Tableau for Teaching (TfT) is a program that offers free classroom use of Tableau for instructors aiming to help their students better analyze and visualize data. Participants vary in discipline, from business administration, computer science, to public health. Recently, students at the Rutgers University School of Communication and Information shared their class project with us. Their instructor, Professor Anselm Spoerri assigned the class to evaluate and design innovative visualizations.
Tasked with this assignment, two students, Shaun Ellis and Thomas Engelhardt decided to create a dashboard where you can search songs by danceability. Danceability? Yes. Now what makes a particular song danceable? See what Shaun and Thomas had to say:
How do you define danceability?
Danceability is measured using a mixture of song features such as beat strength, tempo stability, and overall tempo. The value returned determines the ease with which a person could dance to a song over the course of the whole song.
Where did the idea for your project come from?
With all this wonderful technology present in the 21st century, and boatloads of data sitting on servers all around the world, we wondered if we could analyze hit U.S. pop songs using visualization software and see if there are any formulas/best practices/other cool stuff associated with creating a hit song.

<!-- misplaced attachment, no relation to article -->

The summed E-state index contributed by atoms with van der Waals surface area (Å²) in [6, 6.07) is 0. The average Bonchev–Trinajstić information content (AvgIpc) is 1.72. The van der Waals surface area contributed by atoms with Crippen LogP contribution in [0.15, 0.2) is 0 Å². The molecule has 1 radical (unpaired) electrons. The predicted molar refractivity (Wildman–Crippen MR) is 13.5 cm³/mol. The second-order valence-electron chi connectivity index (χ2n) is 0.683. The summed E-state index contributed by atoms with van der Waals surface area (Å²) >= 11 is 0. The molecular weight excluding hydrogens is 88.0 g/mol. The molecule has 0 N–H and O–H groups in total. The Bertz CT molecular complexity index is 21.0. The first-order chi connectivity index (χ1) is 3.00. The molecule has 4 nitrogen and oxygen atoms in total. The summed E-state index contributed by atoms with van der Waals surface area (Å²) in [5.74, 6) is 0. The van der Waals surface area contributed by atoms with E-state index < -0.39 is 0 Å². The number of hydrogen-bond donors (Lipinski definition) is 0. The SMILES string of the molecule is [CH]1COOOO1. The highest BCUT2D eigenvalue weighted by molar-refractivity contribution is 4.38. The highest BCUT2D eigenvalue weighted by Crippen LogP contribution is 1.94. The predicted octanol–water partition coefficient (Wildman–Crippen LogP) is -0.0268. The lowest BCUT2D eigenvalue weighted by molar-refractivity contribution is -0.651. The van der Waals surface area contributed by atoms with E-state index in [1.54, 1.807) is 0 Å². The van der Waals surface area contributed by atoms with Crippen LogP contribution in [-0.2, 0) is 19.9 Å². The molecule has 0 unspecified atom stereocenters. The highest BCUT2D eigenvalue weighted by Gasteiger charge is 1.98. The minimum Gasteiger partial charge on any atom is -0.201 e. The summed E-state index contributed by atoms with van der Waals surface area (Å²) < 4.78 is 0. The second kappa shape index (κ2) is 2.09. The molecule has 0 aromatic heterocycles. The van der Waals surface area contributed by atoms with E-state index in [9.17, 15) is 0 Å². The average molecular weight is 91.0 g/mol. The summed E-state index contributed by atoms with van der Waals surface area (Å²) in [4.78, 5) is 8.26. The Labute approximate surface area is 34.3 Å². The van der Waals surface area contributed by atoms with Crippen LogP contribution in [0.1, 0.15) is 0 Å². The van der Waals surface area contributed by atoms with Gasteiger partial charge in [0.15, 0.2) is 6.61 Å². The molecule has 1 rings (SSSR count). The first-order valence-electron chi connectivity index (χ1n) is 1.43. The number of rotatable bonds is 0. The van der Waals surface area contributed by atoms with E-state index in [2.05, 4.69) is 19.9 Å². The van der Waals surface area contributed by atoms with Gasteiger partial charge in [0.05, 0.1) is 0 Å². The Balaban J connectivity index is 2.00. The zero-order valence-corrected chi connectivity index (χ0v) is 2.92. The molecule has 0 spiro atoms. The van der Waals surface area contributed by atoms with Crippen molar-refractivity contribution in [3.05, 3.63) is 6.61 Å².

How many songs did you analyze?
Based on sales and radio play, Billboard's Hot 100 chart data generally started to stabilize around the 1960s, so we decided that we would pull data for any song that peaked on the Hot 100 between positions 1 through 10 starting in January of 1960 and ending until the week we started this project, which was October 2, 2010. This turned out to be over 4,200 songs!
I enjoyed accidentally finding interesting visualizations. The software is so feature-rich... I would find myself just trying things out and getting surprisingly excited when stumbling upon a data relationship that I wasn't particularly looking for, all because a dynamic visualization would appear.
I enjoyed accidentally finding interesting visualizations. The software is so feature-rich, and we didn't have much time to really dive into it and learn as much as we wanted to during the semester. I would find myself just trying things out and getting surprisingly excited when stumbling upon a data relationship that I wasn't particularly looking for, all because a dynamic visualization would appear. It's a great program for exploring abstract data sets.
What did you enjoy least about using Tableau?
When we were looking for exposure, the best we could do was take screenshots and urge people to download Tableau Reader (unlikely). Now, however, I have seen what people are able to achieve through Tableau Public!